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Duration dependence and change-points in the likelihood of credit booms ending

  • Castroa, Vitor
  • Kubota, Megumi

Whether the likelihood of a credit boom ending is dependent on its age or not, or whether the respective behavior is smooth or bumpy are important issues to which the economic literature has not given attention yet. This paper tries to fill that gap, exploring those issues with a proper duration analysis. Credit booms are identified considering two criteria well established in the literature: (i) the Mendoza-Terrones criteria and (ii) and the Gourinchas-Valdes-Landarretche criteria. A continuous-time Weibull duration model is employed over a group of 71 countries for the period 1975q1-2010q4 to investigate whether credit booms are duration dependent or not. The findings show that the likelihood of credit booms ending increases over their duration and that these events have become longer over the past decades. In addition, the paper extends the baseline Weibull duration model in order to allow for change-points in the duration dependence parameter. The empirical findings support the presence of a change-point: increasing positive duration dependence is observed in booms that last less than eight to ten quarters, but it becomes decreasing or even irrelevant for longer events. Analogous results are found for those credit boom episodes that are followed by systemic banking crisis (bad credit booms). The findings also show that credit booms are, on average, longer in industrial than in developing countries.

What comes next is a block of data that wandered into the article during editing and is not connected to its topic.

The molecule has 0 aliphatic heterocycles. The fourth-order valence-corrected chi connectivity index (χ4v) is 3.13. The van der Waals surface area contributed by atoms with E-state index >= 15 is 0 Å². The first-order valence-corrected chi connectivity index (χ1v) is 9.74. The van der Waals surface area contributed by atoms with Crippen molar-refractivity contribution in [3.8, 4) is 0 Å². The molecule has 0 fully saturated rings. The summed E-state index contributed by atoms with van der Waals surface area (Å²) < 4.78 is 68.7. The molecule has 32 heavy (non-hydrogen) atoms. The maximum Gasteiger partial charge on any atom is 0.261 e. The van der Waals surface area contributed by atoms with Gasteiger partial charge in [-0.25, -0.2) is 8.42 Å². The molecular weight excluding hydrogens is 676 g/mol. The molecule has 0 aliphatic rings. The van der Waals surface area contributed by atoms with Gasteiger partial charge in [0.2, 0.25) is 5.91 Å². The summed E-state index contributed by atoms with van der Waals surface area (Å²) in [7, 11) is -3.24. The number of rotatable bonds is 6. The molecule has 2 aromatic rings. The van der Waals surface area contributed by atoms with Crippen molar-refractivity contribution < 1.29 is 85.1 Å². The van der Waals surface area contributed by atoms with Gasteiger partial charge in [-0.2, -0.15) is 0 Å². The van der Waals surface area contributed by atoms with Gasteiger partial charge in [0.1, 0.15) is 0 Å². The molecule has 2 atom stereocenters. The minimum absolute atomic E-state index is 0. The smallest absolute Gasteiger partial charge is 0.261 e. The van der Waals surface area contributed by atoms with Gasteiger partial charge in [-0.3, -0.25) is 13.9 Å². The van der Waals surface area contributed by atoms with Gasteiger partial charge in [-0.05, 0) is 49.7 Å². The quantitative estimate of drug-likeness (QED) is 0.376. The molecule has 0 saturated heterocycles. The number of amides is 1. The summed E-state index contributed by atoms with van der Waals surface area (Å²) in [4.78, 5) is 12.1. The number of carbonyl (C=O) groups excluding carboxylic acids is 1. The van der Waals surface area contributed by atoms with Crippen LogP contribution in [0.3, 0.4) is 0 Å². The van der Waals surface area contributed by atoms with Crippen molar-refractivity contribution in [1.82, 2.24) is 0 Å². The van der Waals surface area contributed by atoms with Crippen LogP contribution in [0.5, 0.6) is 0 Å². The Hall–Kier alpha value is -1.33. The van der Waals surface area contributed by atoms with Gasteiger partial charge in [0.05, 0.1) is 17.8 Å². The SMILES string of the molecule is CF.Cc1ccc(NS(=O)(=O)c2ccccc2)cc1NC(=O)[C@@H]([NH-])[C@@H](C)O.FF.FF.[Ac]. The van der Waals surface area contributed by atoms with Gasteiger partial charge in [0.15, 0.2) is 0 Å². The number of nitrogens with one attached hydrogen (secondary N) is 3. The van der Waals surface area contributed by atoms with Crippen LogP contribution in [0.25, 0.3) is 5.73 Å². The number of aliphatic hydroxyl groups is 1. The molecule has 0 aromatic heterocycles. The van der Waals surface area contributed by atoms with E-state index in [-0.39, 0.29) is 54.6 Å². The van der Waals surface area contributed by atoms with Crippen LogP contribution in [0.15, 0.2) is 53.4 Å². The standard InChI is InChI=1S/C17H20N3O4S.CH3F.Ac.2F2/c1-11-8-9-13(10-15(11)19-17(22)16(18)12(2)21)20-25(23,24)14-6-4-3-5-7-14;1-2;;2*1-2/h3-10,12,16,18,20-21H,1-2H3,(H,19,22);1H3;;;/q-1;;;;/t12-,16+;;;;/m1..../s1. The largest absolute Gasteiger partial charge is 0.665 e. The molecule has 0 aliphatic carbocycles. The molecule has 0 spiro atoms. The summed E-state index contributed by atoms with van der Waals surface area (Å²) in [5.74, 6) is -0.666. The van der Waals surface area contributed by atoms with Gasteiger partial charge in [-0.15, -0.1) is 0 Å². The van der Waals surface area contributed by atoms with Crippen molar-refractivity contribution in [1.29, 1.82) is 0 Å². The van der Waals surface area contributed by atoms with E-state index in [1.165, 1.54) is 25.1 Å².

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Paper provided by The World Bank in its series Policy Research Working Paper Series with number 6475.

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Date of creation: 01 Jun 2013
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Handle: RePEc:wbk:wbrwps:6475
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